My Life Post-Meditation

Looking In The Mirror
At the official start of the course, Noble Silence was enforced and the attendees were segregated by sex. Men and women had separate dorms, separate dining halls and separate entrances to the

Bumble Bees helped develop a sense of fearlessness but they were not part of the course.
Bumble Bees helped develop a sense of fearlessness but they were not part of the course.

meditation hall. As I approached the men’s dorm, I noticed that there were three bumble bees hovering outside of the door.

The city dweller in me took a deep breath, puffed up my meaty chest and walked with stoic poise towards the door. The two the bee suddenly engaged one another, darting right and then left, flying square into my jaw. Something like a grunt came out (because I don’t squeal) as I desperately swatted them away, cringed and ran inside.

The door closed behind me and I took another deep breath before finding my bunk. I looked around at the modest living quarters and exhaled all of my remaining excitement. With slumped shoulders I thought, “so… this is what nirvana looks like.”

 The next several days were a blur of 4am showers, butt cramps and questioning my sanity. I wasn’t sure I was about this life. After living in the ghettoes of jersey and Philly I was pretty sure that I could handle anything but now I had no choice but realize how wrong I was.

S. N. Goenka, the Vipassana course instructor
S. N. Goenka, the Vipassana course instructor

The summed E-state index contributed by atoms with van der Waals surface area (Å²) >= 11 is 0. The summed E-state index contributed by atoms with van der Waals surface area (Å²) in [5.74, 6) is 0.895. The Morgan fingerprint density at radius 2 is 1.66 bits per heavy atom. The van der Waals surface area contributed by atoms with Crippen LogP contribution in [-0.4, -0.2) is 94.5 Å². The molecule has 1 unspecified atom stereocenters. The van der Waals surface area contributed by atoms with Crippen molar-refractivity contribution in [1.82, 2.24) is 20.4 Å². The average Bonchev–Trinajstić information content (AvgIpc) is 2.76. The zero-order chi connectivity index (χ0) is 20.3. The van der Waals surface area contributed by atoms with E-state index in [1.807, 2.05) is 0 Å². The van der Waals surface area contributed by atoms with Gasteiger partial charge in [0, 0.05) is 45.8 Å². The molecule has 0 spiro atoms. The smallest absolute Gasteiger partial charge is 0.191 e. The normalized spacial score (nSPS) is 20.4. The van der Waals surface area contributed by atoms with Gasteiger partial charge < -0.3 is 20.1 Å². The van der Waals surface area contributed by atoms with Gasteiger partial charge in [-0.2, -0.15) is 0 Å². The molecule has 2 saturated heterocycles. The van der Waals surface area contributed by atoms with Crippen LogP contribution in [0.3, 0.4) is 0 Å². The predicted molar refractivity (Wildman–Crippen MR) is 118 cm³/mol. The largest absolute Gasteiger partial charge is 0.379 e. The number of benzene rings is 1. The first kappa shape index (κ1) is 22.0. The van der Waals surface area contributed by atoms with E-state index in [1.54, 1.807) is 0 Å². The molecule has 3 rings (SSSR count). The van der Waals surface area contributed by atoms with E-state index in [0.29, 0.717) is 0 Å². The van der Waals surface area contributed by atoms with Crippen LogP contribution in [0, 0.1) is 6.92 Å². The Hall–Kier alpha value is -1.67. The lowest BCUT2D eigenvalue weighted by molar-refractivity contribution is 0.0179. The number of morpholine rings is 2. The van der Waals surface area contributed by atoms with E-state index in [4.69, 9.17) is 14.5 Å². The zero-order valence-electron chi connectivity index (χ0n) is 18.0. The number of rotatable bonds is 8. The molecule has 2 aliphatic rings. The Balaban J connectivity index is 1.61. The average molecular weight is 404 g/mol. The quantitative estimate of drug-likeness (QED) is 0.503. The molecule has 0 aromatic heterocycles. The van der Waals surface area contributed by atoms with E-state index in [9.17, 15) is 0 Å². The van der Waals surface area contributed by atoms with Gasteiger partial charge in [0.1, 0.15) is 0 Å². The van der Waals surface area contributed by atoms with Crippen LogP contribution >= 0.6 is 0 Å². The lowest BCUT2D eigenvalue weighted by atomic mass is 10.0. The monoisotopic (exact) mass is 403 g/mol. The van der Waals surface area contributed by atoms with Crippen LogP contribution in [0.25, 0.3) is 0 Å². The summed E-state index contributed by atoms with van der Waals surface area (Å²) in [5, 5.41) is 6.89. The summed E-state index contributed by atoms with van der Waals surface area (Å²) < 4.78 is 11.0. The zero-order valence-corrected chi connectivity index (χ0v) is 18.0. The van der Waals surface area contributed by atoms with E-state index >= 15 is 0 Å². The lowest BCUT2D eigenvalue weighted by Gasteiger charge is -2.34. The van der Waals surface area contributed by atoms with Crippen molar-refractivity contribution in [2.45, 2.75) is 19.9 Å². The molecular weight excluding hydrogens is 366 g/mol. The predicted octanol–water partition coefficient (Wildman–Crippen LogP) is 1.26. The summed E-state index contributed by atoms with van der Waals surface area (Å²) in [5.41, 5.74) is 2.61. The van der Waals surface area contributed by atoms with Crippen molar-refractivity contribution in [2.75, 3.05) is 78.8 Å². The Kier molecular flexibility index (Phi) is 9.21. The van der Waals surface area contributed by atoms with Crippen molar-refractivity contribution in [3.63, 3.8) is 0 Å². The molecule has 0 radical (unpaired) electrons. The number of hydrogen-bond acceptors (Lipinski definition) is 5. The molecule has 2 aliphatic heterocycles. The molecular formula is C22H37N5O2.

Each time I’d consider standing up during a meditation sitting of strong determination or leaving for the dorms to take a nap during meditation time, Goenka- a miniature version of the course instructor would pop up above my shoulder, waving his pointer finger saying, “no, no, no! This is not Vipassana.”

I’d somehow quail the urge to move and instead, I’d refocus on my breath. After a while, my hallucinated friend would vanish (or I’d forget he was there, I’m not sure) and all that would be left was my awareness within my body. Initially, thoughts came nonstop. It was like looking out of the windows of a subway car while trying to count all of the steel beams that stood between the different tracks. One moment, I’d be thinking about a pain in my knee, then next I’d have an hallucination about a track meet where I injured my knee, then I’d remember with disdain my pitiful-excuse-for-a-track-coach’s face, then, out of no where, I thought I smelled pizza. I don’t even really like pizza that much but suddenly I had a craving for it. Mmmmm with extra cheese!

“Goddamn! How much longer do we have to sit here!?” I thought to myself. Again, the fat, miniature Indian man with a thick accent would appear on my shoulder waving his finger, “no, no, no! This is not Vipassana.” Refocus. Breath. Observe. After some practice the thoughts came less and less frequently and my focus grew stronger. Two eternities later the recorded voice of Goenka would shout “Anicc!” and I’d feel the sensation of smug success wash over me. “See… I knew I could do it.”

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